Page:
1. Identify what promotion you would like to achieve
  2. Explore how ready you, your manager and key stakeholders feel you are to make that move
  3. Prioritise what you need to develop in order to get promoted.

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Assuming you have identified the promotion you would like to achieve, you now need to focus on exploring your readiness to make that move.

To do this, you will need to gather feedback from your manager, your colleagues and your key stakeholders.

Top tip

The best way to ensure you get clear information from the people you ask for feedback from is to meet with them face to face and ask the three questions listed above. Simply getting them to write their feedback in an email may not give you all the information you need and also removes the opportunity for you to ask for clarity on any points.

Once you have this feedback, you will need to identify any common themes and see what stands out as a key area that most people recommend you develop.

Having briefed the people you would like feedback from on your desire to get promoted, ask them the following:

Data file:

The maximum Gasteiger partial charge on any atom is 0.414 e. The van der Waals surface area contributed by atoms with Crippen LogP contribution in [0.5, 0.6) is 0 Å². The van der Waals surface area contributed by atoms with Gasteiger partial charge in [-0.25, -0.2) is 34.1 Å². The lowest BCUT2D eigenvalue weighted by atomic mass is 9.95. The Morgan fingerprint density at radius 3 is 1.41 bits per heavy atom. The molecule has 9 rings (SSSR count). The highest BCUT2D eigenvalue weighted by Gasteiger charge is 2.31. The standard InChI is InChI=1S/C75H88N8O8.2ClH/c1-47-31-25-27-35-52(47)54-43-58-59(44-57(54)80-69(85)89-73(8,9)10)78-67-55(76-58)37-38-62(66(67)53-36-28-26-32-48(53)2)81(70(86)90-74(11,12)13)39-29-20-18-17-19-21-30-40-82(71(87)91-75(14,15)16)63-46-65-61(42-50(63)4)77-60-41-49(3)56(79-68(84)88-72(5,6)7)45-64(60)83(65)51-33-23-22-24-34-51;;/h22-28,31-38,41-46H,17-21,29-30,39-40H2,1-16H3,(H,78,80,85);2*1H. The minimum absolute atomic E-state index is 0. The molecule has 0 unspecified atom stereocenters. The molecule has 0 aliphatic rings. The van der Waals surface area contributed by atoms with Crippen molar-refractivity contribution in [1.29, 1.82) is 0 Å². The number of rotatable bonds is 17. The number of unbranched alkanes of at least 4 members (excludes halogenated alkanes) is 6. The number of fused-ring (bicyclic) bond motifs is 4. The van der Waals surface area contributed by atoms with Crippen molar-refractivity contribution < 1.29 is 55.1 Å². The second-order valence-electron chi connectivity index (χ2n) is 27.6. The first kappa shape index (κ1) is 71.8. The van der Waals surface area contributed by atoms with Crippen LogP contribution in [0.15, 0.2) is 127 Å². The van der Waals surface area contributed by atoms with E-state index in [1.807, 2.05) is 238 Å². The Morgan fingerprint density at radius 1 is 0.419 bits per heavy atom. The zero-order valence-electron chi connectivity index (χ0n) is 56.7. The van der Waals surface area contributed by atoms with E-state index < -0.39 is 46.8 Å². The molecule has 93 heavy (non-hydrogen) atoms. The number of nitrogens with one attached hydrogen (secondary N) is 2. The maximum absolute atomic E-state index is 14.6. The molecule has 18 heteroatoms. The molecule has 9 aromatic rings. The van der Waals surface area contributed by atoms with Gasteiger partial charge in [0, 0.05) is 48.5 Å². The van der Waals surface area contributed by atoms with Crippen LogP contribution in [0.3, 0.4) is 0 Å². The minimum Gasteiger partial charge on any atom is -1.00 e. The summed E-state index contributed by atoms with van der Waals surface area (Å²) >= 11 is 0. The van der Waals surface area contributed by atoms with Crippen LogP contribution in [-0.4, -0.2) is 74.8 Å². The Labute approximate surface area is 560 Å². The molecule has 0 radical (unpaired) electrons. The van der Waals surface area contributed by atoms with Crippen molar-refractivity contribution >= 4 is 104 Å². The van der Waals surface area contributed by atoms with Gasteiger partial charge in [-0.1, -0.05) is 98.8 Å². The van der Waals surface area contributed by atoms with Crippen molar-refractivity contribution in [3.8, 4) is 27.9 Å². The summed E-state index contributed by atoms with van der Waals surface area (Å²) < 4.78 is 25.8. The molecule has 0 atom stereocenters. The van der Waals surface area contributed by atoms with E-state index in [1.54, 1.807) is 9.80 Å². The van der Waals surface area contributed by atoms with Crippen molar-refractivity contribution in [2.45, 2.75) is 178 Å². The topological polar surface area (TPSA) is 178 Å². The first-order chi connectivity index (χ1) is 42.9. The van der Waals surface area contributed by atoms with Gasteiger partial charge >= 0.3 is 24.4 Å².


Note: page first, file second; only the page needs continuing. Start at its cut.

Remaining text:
1. What do I do already that demonstrates I am operating at the right level to get promoted?
  2. What do I need to do differently or more of to demonstrate I am operating at the right level to get promoted?
  3. What do you think is the most important area for me to focus on?
A case study – stage two

Sam’s feedback has highlighted certain areas that he needs to work on to be operating at the next level.

His co-workers have told him that he needs to

  • Challenge his boss and senior stakeholders more
  • Spend more time getting the detail right in his reports
  • Be more creative.

His boss and senior stakeholders have told him that what he needs to more of is to

  • Speak up in meetings more
  • Influence senior stakeholders better and more quickly
  • Be known better by the senior stakeholders, as they feel they don’t know him.